So, you know how people often add “reddit” at the end of their Google searches when they want some real-life advice? Let’s say you’re hunting for the best homebrew beer recipe, looking for local hiking spots in Denver, or trying to suss out how much dog food is too much for your new puppy. The idea is to bypass all those SEO-heavy pages and instead tap into genuine discussions from real folks who’ve been in your shoes.

Well, Google caught on to this and is stepping up their game. They’re launching a new part of their search page called “Perspectives,” all about this kind of experience. It’s all about making it easier for you to find honest opinions from people all across the web. It’s basically building on stuff Google’s been working on for a while, but now they’re making it more prominent in their search results.

At first, “Perspectives” was a little carousel in the search results, but now it’s getting a big upgrade. In the next few weeks, you’ll see it pop up as a new section right at the top of your search results, mixed in with News, Images, and Shopping. When you click on Perspectives, you’ll see a feed that looks more like Pinterest. It’ll have YouTube videos, comments from Reddit and other community sites, posts from personal blogs, and other stuff that Google thinks are real-deal human perspectives.

This new feature is part of Google’s broader move to make their Search more user-friendly, especially for folks who want more than just a simple answer. As Liz Reid, VP of Search at Google, puts it, a lot of users, especially the younger ones, want to hear from other people, not just big companies or institutions. So they’re trying to make that easier to find.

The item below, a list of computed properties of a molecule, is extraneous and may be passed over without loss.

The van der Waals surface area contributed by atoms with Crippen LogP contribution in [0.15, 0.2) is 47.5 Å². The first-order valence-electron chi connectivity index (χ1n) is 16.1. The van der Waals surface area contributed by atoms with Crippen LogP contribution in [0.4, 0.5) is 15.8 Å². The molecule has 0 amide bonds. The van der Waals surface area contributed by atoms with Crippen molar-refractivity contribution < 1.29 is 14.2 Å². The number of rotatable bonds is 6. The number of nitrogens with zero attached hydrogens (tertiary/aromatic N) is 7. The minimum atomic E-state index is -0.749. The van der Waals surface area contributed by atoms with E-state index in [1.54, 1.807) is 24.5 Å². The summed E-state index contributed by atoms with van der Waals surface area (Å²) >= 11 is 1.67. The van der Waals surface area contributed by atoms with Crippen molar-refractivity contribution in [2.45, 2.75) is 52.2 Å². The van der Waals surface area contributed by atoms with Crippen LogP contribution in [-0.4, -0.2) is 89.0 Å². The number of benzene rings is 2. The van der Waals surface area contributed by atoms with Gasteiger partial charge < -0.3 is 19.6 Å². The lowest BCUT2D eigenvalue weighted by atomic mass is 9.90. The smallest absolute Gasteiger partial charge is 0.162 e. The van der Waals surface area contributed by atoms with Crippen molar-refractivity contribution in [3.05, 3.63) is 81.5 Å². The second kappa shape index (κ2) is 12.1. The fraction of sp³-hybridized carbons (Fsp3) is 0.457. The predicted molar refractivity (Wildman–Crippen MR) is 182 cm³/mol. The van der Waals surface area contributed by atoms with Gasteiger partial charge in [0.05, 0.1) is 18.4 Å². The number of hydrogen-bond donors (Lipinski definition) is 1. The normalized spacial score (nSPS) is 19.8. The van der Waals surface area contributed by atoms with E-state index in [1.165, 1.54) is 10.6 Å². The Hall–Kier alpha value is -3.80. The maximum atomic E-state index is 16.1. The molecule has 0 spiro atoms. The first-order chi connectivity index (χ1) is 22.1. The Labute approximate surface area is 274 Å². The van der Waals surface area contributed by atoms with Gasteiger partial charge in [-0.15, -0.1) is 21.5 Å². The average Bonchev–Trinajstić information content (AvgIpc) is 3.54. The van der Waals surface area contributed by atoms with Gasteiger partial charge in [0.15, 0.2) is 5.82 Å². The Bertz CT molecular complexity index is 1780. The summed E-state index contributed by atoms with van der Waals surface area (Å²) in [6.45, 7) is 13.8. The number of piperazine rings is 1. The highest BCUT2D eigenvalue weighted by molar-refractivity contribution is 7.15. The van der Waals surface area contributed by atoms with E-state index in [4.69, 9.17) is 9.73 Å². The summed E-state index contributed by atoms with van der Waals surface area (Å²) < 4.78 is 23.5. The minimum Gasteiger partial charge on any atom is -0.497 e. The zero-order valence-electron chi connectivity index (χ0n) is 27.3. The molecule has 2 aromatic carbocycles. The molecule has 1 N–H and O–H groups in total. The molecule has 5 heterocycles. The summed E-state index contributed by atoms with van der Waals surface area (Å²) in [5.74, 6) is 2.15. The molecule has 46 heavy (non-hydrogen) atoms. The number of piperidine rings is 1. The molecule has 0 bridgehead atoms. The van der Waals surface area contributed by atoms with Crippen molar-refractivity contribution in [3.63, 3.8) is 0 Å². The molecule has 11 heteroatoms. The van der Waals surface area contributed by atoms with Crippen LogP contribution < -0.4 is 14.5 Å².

This push is getting more and more important every day, what with the internet getting flooded with AI-generated junk. Even before the whole ChatGPT thing kicked off, back in August 2022, Google started tweaking its ranking systems with something called the “helpful content update” to give less weight to unoriginal or unhelpful content. These days, they’re also considering whether the content comes from someone who really knows their stuff. As their ranking guidelines put it, sometimes what you value most is content made by someone with first-hand experience on the topic.

Of course, figuring out what counts as a “real experience” or a “genuine perspective” can be tricky. Like, a Reddit comment is usually just one person’s opinion. But what about a YouTube video? And what if that video is made by a whole team or a brand? Do newspaper opinion pieces count as Perspectives? Reid admits it’s a bit of a head-scratcher, but she’s leaning towards including stuff that’s clearly from individuals. So you’ll probably see more forum posts and vlogs, and fewer polished articles and videos. But hey, that’s cool. People want to find other people online, and Google’s trying to make that happen.